Israeli President Moshe Katsav is to resign on Friday as part of a plea bargain that drops rape allegations and the threat of jail time in return for pleading guilty to lesser charges.
The deal announced Thursday was a dramatic reversal by Attorney General Meni Mazuz, who had announced in January that he planned to take Katsav to trial on charges of rape and other sex crimes - counts that could have landed him in prison for 20 years.
Katsav's accusers, all former female employees, condemned the deal, which gives him a suspended prison sentence in exchange for guilty pleas to sexual harassment and obstruction of justice. He also has to pay damages to his four accusers.
Claims that Katsav used his position as Israel's ceremonial head of state to force himself on women were the most serious allegations ever brought against an Israeli leader and intensified growing worries about misconduct by a swelling list of officials.
At a televised news conference Thursday after the deal was announced, one of his accusers insisted Katsav raped her, calling him a "pervert" and "serial sex offender" who turned her into a sex slave.
"I am pained by the attorney general's decision because it gives legitimacy to sex offenders," said the woman, whose image was electronically blurred and her identity concealed.
The deal was widely seen as a victory for Katsav, who stepped aside from his duties in January to fight the rape allegations but didn't resign. His seven-year term expires next month but he will resign Friday morning as part of the deal, his spokesman, Ronen Tzur, told The Associated Press.
Parliament Speaker Dalia Itzik has served as acting president since January and will continue to do so until President-elect Shimon Peres is inaugurated next month.
Tzur said Katsav agreed to the plea bargain "after the smear campaign of the past year and in order to spare his family the pain" of a prolonged legal process.
Mazuz said the deal came at Katsav's request and was finalized just moments before it was announced. He said some of the allegations would have been difficult to prove in court, adding that the president's lawyers presented new evidence at a special hearing last month.
The attorney general said he also took into consideration the damage a prolonged trial would have caused to "the national institution of the presidency and the image of the state of Israel."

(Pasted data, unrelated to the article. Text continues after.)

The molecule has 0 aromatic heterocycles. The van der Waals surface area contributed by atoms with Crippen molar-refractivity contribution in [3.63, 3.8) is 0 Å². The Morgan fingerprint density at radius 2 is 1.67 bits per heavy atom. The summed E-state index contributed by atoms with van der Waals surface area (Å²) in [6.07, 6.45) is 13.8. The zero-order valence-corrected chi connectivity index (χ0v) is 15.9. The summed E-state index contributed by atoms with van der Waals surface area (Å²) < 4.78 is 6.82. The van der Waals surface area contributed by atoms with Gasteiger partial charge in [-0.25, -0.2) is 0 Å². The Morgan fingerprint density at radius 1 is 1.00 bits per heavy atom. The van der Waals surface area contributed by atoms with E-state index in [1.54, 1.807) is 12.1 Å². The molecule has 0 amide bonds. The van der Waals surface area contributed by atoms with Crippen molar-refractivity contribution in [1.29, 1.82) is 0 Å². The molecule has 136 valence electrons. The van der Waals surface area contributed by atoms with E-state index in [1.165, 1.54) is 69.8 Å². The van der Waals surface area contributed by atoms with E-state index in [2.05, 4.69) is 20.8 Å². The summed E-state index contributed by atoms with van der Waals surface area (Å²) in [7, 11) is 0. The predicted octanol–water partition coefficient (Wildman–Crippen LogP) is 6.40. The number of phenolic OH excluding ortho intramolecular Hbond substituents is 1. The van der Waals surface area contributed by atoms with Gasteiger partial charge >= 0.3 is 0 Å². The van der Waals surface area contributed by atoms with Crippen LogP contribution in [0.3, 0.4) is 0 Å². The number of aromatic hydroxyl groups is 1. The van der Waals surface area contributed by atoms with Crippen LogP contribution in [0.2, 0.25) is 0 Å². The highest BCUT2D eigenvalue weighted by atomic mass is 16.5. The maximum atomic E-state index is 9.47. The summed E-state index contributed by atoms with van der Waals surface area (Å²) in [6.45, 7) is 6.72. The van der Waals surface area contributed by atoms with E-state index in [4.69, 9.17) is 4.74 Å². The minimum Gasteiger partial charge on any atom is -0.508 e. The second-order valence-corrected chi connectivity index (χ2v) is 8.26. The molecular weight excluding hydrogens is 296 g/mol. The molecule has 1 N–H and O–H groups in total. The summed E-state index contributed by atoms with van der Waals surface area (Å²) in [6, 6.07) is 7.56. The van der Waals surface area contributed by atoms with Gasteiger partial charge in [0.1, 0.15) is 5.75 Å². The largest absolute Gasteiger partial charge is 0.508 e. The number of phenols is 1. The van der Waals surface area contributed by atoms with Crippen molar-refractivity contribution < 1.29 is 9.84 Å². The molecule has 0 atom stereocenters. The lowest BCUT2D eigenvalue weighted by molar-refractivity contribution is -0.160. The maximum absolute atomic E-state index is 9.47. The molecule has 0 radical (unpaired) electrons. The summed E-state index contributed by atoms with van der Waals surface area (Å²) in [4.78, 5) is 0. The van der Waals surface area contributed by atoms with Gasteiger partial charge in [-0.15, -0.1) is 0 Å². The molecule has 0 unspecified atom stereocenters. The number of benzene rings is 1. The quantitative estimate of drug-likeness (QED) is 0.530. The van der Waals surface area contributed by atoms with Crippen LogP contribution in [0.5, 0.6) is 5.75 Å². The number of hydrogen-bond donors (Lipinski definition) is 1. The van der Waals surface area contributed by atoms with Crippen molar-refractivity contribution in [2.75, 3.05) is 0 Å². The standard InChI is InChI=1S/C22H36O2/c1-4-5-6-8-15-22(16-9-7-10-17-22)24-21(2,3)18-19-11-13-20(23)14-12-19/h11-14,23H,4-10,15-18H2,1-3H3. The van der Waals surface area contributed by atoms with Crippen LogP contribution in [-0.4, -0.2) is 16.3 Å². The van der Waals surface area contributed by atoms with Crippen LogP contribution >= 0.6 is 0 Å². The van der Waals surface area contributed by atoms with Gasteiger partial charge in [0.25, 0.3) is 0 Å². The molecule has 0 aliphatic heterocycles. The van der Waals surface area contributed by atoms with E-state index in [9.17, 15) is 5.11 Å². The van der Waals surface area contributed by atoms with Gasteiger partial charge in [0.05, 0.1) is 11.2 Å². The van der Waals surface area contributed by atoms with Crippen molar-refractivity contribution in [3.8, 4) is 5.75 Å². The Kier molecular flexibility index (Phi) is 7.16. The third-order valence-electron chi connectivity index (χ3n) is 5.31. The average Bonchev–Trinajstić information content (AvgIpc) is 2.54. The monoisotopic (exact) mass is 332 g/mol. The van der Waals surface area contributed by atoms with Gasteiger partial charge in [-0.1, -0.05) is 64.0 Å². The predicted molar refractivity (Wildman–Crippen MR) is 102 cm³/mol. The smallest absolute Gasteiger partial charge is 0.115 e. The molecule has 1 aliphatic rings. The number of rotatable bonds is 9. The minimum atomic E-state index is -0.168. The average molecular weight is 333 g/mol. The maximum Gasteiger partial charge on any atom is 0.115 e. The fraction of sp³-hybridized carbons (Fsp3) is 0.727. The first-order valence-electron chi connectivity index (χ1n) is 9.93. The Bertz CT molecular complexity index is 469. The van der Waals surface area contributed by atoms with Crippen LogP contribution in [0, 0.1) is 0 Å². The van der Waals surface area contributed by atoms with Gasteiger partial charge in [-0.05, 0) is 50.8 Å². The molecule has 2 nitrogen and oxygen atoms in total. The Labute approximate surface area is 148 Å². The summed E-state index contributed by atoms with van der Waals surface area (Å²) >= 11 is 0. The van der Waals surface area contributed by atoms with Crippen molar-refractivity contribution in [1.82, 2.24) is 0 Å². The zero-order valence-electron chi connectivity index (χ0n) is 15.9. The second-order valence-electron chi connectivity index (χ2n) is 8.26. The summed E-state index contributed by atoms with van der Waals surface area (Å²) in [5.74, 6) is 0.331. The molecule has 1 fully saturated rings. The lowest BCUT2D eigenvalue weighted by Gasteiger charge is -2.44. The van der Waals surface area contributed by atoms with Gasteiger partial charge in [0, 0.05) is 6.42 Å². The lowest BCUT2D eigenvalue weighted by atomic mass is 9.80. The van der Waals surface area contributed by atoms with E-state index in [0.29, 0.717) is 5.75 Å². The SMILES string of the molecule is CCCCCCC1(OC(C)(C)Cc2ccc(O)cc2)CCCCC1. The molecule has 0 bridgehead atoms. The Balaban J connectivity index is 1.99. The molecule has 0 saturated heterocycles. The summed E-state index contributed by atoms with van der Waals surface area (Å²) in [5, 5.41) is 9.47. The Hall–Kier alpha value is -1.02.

The Katsav scandal was only one of several roiling the government, with allegations of corruption and sexual misconduct tainting other leaders, including questionable business deals involving Ehud Olmert before he became prime minister.
Former Justice Minister Haim Ramon lost his job this year and was convicted of an indecent act for forcibly kissing a female soldier. Finance Minister Avraham Hirchson, a longtime Olmert friend, is under investigation in an embezzlement case and has suspended himself from office.
Tzahi Hanegbi, a powerful lawmaker and Olmert ally, faces charges of fraud, bribery and perjury in connection with appointments he made as a Cabinet minister.
Katzav's plea bargain was criticized by many.
Attorney Kineret Barashi accused Mazuz of giving Katsav favored treatment.
"There is no public interest in reaching a plea bargain and reducing his sentence just because we're talking about the president, and only because we're concerned about how we'll look to the world," she told Channel 2 TV.
Miriam Schler, at the Rape Crisis Center in Tel Aviv, called the deal a "travesty."
"Basically, it gives a message to women who were raped and attacked or sexually assaulted by men in positions of power that it's better for them to sit at home and be quiet and not tell anyone about it because it's not worth it for them to actually file a complaint with the police," Schler said.
Since the likes of the traditional Inauguration Day in the national Capitol are likely never to be witnessed again, take this opportunity from one who has been there to relate some truth about the experience